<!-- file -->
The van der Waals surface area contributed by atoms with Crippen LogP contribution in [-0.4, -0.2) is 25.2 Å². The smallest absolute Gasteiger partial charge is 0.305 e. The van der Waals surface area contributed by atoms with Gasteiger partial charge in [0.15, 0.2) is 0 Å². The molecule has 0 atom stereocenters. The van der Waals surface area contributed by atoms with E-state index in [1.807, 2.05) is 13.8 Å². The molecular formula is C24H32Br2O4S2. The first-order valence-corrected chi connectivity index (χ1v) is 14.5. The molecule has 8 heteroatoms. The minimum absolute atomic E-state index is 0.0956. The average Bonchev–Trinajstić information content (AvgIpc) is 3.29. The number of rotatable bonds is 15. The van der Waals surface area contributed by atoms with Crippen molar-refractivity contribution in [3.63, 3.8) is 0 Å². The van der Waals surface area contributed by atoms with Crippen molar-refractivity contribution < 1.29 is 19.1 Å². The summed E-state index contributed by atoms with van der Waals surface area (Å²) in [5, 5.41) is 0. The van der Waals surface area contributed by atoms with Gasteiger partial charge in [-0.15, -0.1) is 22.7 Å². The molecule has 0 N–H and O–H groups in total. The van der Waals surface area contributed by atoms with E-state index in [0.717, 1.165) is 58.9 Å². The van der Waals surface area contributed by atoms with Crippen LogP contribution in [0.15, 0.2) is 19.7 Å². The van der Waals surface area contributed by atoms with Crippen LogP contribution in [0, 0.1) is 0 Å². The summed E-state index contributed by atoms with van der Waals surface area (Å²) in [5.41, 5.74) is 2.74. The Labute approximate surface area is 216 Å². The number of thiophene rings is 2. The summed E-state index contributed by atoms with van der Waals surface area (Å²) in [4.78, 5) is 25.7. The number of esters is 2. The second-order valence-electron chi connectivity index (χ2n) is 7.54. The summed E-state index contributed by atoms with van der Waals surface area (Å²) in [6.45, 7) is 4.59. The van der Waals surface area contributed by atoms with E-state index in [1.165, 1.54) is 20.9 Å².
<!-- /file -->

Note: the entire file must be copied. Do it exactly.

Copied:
The van der Waals surface area contributed by atoms with Crippen LogP contribution in [-0.4, -0.2) is 25.2 Å². The smallest absolute Gasteiger partial charge is 0.305 e. The van der Waals surface area contributed by atoms with Gasteiger partial charge in [0.15, 0.2) is 0 Å². The molecule has 0 atom stereocenters. The van der Waals surface area contributed by atoms with E-state index in [1.807, 2.05) is 13.8 Å². The molecular formula is C24H32Br2O4S2. The first-order valence-corrected chi connectivity index (χ1v) is 14.5. The molecule has 8 heteroatoms. The minimum absolute atomic E-state index is 0.0956. The average Bonchev–Trinajstić information content (AvgIpc) is 3.29. The number of rotatable bonds is 15. The van der Waals surface area contributed by atoms with Crippen molar-refractivity contribution in [3.63, 3.8) is 0 Å². The van der Waals surface area contributed by atoms with Crippen molar-refractivity contribution < 1.29 is 19.1 Å². The summed E-state index contributed by atoms with van der Waals surface area (Å²) in [5, 5.41) is 0. The van der Waals surface area contributed by atoms with Gasteiger partial charge in [-0.15, -0.1) is 22.7 Å². The molecule has 0 N–H and O–H groups in total. The van der Waals surface area contributed by atoms with E-state index in [0.717, 1.165) is 58.9 Å². The van der Waals surface area contributed by atoms with Crippen LogP contribution in [0.15, 0.2) is 19.7 Å². The van der Waals surface area contributed by atoms with Crippen LogP contribution in [0, 0.1) is 0 Å². The summed E-state index contributed by atoms with van der Waals surface area (Å²) in [5.41, 5.74) is 2.74. The Labute approximate surface area is 216 Å². The number of thiophene rings is 2. The summed E-state index contributed by atoms with van der Waals surface area (Å²) in [4.78, 5) is 25.7. The number of esters is 2. The second-order valence-electron chi connectivity index (χ2n) is 7.54. The summed E-state index contributed by atoms with van der Waals surface area (Å²) in [6.45, 7) is 4.59. The van der Waals surface area contributed by atoms with E-state index in [1.165, 1.54) is 20.9 Å².